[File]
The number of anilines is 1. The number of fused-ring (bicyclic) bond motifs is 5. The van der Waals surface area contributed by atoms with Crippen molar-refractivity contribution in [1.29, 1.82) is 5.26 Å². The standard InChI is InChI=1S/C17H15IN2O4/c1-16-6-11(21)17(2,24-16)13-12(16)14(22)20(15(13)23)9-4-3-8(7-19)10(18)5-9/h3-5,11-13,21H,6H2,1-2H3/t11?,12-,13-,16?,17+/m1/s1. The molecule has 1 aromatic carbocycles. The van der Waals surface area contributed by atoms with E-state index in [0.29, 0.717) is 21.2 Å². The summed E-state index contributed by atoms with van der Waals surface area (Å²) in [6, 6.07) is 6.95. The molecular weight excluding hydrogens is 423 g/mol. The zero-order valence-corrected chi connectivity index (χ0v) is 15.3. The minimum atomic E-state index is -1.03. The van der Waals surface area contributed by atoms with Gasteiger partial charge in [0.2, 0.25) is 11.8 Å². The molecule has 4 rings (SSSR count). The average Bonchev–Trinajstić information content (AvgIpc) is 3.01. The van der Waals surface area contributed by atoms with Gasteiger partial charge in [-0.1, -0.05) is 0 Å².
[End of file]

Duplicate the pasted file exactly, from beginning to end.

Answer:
The number of anilines is 1. The number of fused-ring (bicyclic) bond motifs is 5. The van der Waals surface area contributed by atoms with Crippen molar-refractivity contribution in [1.29, 1.82) is 5.26 Å². The standard InChI is InChI=1S/C17H15IN2O4/c1-16-6-11(21)17(2,24-16)13-12(16)14(22)20(15(13)23)9-4-3-8(7-19)10(18)5-9/h3-5,11-13,21H,6H2,1-2H3/t11?,12-,13-,16?,17+/m1/s1. The molecule has 1 aromatic carbocycles. The van der Waals surface area contributed by atoms with E-state index in [0.29, 0.717) is 21.2 Å². The summed E-state index contributed by atoms with van der Waals surface area (Å²) in [6, 6.07) is 6.95. The molecular weight excluding hydrogens is 423 g/mol. The zero-order valence-corrected chi connectivity index (χ0v) is 15.3. The minimum atomic E-state index is -1.03. The van der Waals surface area contributed by atoms with Gasteiger partial charge in [0.2, 0.25) is 11.8 Å². The molecule has 4 rings (SSSR count). The average Bonchev–Trinajstić information content (AvgIpc) is 3.01. The van der Waals surface area contributed by atoms with Gasteiger partial charge in [-0.1, -0.05) is 0 Å².